“(1) Any amendment to a party’s appeal case after it has filed its grounds of appeal or reply is subject to the party’s justification for its amendment and may be admitted only at the discretion of the Board. Article 12, paragraphs 4 to 6, shall apply mutatis mutandis. The party shall provide reasons for submitting the amendment at this stage of the appeal proceedings. The Board shall exercise its discretion in view of, inter alia, the current state of the proceedings, the suitability of the amendment to resolve the issues which were admissibly raised by another party in the appeal proceedings or which were raised by the Board, whether the amendment is detrimental to procedural economy, and, in the case of an amendment to a patent application or patent, whether the party has demonstrated that any such amendment, prima facie, overcomes the issues raised by another party in the appeal proceedings or by the Board and does not give rise to new objections.”
As can be seen from the highlighted text, should a party amend its case on appeal, it is necessary for the party to file arguments justifying that change. The Board will take into consideration whether the amendment resolves the disputed issues or introduces further issues that might prolong proceedings. Taking the filing of amended claims as an example, the Board will consider whether those amended claims clearly overcome the objections raised (for example, by adding a clearly inventive feature) and whether they might lead to new objections (for example, added subject-matter or lack of clarity). The Board will also take into consideration the state of proceedings and whether the Board has issued a summons or a preliminary opinion about the issues under appeal.
The Boards view the new procedure as defining three levels at which amendments are to be considered. Level 1: on filing the appeal, any amendments from the case put forward at first instance. Level 2: any amendment during appeal proceedings before a summons or preliminary opinion from the Board (typically, in response to another party). Level 3: any amendment during appeal proceedings after a summons or preliminary opinion from the Board. It is the intention of the Boards that it will become increasingly difficult for a party to amend their case as the appeal progresses through the three levels, with amendments at level 3 only admitted in exceptional circumstances.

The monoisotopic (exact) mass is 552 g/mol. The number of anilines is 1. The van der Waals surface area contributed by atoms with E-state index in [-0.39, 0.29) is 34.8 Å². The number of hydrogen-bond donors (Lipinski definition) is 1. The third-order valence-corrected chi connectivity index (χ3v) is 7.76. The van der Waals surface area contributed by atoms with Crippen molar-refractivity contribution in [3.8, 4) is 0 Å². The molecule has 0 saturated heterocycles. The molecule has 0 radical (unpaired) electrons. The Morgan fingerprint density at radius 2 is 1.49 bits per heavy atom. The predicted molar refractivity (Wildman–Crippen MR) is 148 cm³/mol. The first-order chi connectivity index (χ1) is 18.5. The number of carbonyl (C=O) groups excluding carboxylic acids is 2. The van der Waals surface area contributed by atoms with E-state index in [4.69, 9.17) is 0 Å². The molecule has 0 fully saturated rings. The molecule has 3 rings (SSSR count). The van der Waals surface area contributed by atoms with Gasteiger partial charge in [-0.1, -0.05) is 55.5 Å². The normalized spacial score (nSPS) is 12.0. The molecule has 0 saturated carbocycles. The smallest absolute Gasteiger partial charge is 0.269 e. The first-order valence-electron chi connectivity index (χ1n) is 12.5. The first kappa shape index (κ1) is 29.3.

A notable change to the Rules of Procedure of the Boards of Appeal is in new Article 11:
“The Board shall not remit a case to the department whose decision was appealed for further prosecution, unless special reasons present themselves for doing so. As a rule, fundamental deficiencies which are apparent in the proceedings before that department constitute such special reasons.”
This rule illustrates the intention of the Boards to use remittal only in exceptional cases. However, It is not at all clear at the present time to what extent the Boards will take the opportunity to decide on issues that were not ruled on at first instance. For example, if a Patent has been revoked for added subject-matter, new Article 11 suggests that the Boards may consider novelty and inventive step instead of remitting the case. On the other hand, this would seem to be contrary to the intention to ensure that the appeal procedure is merely a review of the first instance decision. Time will tell how new Article 11 will be implemented.
Owing to these changes, it is important that cases be prosecuted at first instance with appeal procedure in mind. At first instance, the freedom of party to amend claims, file new arguments, and change a position on some issue is much greater. Once the first instance department has issued a decision, the freedom is much more limited.
It is intended that the new RPBA will come into force on 1st January, 2020. However, there are transitional provisions that mean their applicability will depend on the state of proceedings. Since the new Rules are more onerous than those presently in force, should you be considering any amendments in a pending appeal, it is recommended that you contact your Representative as soon as possible